According to the latest figures, workers are £800 a year poorer than they were ten years ago, while the costs of living have kept rising. And while most full time workers without familial commitments are able to make ends meet, a quarter of adults have no savings.
Due to the fact that poor finances can lead towards senses of insecurity and unhappiness, the importance of financial wellbeing is something we should give serious consideration to when trying to maintain good general mental health and wellbeing.
Many of the factors that contribute to our lack of financial wellbeing are due to forces out of our immediate control, such as the fluctuation of the economy, our familial responsibilities or unforeseen events in our lives.
So, while some of our money saving tips are by no means a guaranteed route to financial wellbeing, trying these ways to save money will bring about rewards that include getting more value for your money.
Here are a few small tweaks you can make to your daily routine that will help you get more out of your money, possibly grow your savings account and give you more confidence and flexibility when deciding how to budget your weekly spending.
Money saving tips for the 9-5 worker
Cycle to work
If you’ve never considered cycling to be a serious form of transport, you’re standing right on the edge of changing the way you commute forever.
In fact, the UK’s busiest bus route, Manchester’s Oxford Road, recorded a high of over 5000 cyclists using the new protected cycleway each day, meaning this form of transport is growing in popularity, and for obvious reasons.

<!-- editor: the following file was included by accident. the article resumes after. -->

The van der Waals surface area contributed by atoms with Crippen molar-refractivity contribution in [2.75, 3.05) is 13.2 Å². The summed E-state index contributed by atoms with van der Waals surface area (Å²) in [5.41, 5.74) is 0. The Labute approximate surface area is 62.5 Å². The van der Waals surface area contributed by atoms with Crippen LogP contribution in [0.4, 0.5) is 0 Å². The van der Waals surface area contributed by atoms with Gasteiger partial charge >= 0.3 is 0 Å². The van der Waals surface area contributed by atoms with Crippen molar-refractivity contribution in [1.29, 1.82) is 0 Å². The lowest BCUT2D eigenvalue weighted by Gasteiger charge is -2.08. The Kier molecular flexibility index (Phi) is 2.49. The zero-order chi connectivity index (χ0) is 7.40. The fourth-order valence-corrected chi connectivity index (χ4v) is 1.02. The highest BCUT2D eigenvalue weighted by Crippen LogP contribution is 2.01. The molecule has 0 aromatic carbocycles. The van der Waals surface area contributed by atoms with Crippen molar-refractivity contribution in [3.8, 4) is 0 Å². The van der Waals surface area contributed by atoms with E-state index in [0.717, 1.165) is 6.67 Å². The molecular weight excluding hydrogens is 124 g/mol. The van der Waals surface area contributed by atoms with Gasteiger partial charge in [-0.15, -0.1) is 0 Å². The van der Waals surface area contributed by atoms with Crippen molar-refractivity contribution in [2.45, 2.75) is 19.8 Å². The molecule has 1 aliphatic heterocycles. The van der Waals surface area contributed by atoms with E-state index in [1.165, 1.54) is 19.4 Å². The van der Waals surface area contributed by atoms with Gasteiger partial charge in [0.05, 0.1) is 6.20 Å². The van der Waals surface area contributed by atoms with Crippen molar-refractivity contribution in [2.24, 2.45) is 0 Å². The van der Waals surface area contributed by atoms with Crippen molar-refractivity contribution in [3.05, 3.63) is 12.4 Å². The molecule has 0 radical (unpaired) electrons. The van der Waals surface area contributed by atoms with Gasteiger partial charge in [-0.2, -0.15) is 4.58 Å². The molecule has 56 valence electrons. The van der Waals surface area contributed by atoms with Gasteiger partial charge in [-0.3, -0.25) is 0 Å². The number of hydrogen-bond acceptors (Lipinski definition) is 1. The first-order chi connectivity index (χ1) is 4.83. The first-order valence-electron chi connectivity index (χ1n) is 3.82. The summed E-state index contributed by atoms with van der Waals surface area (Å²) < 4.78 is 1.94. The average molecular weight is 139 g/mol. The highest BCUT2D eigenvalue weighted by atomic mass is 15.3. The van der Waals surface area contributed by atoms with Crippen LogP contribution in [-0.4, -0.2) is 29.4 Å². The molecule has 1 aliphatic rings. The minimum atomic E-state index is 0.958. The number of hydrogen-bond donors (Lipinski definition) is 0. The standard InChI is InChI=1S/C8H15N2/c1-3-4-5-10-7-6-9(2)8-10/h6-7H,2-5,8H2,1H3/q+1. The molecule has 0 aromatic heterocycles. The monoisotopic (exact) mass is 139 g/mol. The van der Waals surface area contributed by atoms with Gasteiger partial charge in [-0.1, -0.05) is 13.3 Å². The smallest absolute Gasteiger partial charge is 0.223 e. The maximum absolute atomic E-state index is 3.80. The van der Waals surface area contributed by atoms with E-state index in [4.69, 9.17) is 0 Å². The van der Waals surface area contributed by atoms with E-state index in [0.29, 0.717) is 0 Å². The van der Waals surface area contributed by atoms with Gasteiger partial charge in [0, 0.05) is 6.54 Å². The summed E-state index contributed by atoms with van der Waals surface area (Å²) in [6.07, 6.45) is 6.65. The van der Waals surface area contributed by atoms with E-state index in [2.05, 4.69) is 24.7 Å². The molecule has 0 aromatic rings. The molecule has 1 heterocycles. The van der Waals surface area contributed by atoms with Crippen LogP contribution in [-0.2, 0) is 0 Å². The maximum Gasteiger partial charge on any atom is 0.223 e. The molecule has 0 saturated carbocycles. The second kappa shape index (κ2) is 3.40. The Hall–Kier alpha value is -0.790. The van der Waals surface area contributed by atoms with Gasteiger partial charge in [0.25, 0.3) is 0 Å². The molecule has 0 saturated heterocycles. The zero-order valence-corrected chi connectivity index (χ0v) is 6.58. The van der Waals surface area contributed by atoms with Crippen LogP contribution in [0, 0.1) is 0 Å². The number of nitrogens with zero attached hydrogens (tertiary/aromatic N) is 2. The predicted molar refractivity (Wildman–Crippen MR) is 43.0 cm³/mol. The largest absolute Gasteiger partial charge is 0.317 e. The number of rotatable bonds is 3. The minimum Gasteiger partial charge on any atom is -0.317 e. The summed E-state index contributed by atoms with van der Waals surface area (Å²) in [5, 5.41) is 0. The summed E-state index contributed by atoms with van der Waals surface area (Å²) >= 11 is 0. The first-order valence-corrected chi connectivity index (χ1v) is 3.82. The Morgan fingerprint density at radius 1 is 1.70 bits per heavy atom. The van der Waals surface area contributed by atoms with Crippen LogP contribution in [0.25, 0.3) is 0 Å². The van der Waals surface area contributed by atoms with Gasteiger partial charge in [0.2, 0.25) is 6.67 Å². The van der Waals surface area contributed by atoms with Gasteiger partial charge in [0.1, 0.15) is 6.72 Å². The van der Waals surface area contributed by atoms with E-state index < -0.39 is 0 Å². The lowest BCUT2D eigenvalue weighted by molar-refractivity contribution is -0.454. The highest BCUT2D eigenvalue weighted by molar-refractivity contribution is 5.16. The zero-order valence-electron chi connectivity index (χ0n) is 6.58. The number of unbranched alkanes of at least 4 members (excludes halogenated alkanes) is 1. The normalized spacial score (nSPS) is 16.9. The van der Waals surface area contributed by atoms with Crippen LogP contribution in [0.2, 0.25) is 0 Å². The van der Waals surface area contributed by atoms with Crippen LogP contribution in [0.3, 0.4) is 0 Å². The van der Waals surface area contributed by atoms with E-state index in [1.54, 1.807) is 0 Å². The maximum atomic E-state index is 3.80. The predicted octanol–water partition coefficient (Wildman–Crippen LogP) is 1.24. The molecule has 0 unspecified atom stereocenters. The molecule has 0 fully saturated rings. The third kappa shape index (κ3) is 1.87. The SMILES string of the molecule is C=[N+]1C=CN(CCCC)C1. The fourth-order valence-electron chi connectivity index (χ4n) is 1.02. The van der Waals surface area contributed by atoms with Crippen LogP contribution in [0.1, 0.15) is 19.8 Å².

Not only is cycling to work free, it will also benefit your physical wellbeing and reduces your footprint on the environment compared to public transport and privately-owned cars.
Cycling to work may not be possible for people who live a fair distance away from their workplace, but this has not stopped cycling enthusiasts who cycle many miles to stay fit and reach their destinations feeling energised.
Save eating out for special occasions
Eating at restaurants at lunch or dinner time is a sure way to spend a significant amount of your money on food. Even affordable restaurants have to factor in food preparation costs and turn a profit, which is what you’ll be saving money on if you cook your own meals.
Most restaurants want dining with them to be a unique, indulgent experience and they typically don’t hold back on sugar, salt and fat so cooking at home will also give you some agency over your intake of nutrients and physical wellbeing.
Cook from scratch
Ingredients that have not been processed tend to be much cheaper than ready-made meals or even simple things like pre-chopped onions. Preparing your ingredients yourself is a simple task and can be a good way to unwind after work.
Take packed lunches to work
By taking your own lunch to work, you won’t have to spend money on food at a café or shop. Cooking your evening meals in bigger quantities will help save time spent cooking and make taking lunch to work the following day almost effortless.
Buying multiple packs of fruit, crisps, cheese, nuts or anything you would like to snack on alongside your home cooked meals will stop you from getting too hungry between meals and splashing out on a big lunch.
And last but not least, budget. Plan your monthly spending down to your daily spending allowance and try your best not to go over it.
This can be achieved more easily now than ever, with technology making tracking money significantly easier. Plenty of mobile apps exist that allow you to track your spending daily, and reviewing your outgoings at the end of every month can make you aware of where all the money is going.